Aloe distans Haw.
Jeweled Aloe, Golden Tooth Aloe
Aloe mitriformis subsp. distans
Aloe distans is a succulent plant with long trailing stems that bear blue-green leaves with golden spines on the margins. The stems are topped with tight rosettes that grow up to 5 inches (12.5 cm) in diameter. The plant suckers along its stems so that the many outward-moving heads radiate many feet out from the center. The capitate heads of coral tubular flowers appear from mid-summer to fall.
USDA hardiness zone 9a to 11b: from 20 °F (−6.7 °C) to 50 °F (+10 °C).
How to Grow and Care
Aloe is a very forgiving plant, and a well-grown plant can be quite beautiful. However, as with all succulents, Aloe must never be allowed to sit in stagnant water, and the plant should be carefully monitored to watch for signs of overwatering.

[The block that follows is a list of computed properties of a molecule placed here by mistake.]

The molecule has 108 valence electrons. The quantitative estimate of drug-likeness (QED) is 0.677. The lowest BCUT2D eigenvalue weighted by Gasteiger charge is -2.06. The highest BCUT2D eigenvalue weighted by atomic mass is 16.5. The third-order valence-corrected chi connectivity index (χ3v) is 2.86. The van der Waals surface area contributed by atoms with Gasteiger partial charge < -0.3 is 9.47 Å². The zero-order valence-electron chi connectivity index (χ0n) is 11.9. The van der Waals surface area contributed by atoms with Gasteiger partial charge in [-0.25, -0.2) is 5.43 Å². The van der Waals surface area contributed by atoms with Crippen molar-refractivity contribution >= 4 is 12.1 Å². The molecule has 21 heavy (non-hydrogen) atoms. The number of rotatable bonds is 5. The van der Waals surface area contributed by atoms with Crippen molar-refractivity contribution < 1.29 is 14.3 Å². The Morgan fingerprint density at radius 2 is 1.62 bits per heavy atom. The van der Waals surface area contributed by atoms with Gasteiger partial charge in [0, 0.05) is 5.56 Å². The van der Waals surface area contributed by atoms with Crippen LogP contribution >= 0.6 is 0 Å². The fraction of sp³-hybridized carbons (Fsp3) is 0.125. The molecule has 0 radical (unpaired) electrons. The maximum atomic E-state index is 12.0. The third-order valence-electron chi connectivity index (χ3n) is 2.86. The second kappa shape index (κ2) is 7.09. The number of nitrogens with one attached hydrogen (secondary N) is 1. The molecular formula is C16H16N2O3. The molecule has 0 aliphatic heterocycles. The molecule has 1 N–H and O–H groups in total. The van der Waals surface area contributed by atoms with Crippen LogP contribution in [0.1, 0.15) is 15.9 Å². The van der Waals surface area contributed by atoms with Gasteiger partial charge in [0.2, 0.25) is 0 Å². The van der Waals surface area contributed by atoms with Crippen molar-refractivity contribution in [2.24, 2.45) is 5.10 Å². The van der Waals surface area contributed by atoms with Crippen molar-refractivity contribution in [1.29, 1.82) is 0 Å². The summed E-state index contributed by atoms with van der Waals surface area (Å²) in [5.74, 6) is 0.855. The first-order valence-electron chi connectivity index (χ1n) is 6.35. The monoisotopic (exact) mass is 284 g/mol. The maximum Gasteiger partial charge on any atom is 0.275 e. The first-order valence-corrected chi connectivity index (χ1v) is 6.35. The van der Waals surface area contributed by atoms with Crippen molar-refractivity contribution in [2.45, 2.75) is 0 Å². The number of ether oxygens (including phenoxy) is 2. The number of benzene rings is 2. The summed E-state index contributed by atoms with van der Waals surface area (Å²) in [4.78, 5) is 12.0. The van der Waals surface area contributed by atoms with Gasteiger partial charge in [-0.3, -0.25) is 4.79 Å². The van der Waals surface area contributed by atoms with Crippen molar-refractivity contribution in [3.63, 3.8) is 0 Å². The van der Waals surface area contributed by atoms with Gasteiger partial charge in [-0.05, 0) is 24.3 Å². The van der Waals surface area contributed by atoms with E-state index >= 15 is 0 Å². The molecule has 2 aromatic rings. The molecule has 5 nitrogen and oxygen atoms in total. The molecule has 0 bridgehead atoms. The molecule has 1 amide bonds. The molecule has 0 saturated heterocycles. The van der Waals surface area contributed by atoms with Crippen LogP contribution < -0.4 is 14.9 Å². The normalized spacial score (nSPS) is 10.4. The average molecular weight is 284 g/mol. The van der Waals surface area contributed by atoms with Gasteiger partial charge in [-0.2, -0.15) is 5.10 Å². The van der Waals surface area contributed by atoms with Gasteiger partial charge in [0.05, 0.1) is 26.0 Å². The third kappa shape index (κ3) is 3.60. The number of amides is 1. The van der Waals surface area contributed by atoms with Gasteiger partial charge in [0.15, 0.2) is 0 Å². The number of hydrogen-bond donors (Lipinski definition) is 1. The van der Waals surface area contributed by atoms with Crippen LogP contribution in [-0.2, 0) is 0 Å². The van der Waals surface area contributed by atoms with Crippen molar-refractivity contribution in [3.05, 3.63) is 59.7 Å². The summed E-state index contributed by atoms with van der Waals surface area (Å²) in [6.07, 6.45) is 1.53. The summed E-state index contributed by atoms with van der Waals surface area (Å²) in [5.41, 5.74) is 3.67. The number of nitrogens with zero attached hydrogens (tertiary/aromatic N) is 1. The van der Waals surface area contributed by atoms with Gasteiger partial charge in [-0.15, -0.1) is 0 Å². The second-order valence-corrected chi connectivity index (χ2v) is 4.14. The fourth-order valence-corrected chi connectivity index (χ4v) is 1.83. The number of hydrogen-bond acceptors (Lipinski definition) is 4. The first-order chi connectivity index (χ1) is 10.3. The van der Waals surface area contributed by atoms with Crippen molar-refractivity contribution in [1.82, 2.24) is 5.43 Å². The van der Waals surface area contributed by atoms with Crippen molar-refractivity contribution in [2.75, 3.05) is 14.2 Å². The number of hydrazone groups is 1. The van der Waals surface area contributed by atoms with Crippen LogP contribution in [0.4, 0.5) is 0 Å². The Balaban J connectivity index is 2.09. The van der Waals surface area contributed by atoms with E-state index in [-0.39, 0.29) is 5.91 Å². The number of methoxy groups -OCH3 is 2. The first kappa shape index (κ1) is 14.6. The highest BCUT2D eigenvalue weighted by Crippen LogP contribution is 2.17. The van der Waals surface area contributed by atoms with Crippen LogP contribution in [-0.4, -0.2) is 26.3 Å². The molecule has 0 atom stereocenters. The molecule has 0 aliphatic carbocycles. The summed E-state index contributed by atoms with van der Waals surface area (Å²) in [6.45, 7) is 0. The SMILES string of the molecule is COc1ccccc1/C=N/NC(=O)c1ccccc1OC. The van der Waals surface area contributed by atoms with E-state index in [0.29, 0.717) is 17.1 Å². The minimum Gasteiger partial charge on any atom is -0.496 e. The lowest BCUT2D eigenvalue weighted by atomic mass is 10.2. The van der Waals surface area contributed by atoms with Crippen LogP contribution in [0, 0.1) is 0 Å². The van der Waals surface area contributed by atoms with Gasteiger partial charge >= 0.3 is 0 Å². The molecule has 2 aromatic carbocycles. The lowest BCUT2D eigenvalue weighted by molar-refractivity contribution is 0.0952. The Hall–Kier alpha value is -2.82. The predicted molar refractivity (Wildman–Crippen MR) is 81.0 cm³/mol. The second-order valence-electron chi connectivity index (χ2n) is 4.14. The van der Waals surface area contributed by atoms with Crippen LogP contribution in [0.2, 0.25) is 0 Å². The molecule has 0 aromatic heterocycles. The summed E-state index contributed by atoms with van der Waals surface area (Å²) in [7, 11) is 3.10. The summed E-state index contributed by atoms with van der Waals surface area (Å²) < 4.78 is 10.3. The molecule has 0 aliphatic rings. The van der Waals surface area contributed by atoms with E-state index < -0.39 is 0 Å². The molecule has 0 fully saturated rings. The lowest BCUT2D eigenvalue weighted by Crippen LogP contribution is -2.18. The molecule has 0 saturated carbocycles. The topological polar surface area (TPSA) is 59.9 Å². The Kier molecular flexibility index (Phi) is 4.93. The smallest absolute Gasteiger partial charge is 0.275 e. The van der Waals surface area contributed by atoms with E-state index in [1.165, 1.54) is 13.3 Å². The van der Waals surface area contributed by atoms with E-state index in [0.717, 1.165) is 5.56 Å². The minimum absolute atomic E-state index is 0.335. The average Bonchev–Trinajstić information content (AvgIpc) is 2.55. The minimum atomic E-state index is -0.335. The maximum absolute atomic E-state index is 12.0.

Aloes are not particularly fast-growing and will only rarely need repotting. Repot plants in the spring that are tipping over their pots or have ceased growing. Use a fast-draining potting mix with one-third sand or pebbles. During the repotting of a larger plant, it is possible to divide the root ball carefully. Some kinds of Aloe will send off off-sets that can be potted independently.
It needs a strong, bright light. They can withstand full summer sun once acclimated. In the winter, provide bright light. It prefers warmer temperatures of 70 to 80 °F (21 to 27 °C) but will survive down to 40 °F (4.5 °C). Feed with a cactus fertilizer in the summer only. Suspend feeding in the winter as the plant goes dormant.
See more at How to Grow and Care for Aloe.
This species is native to South Africa.
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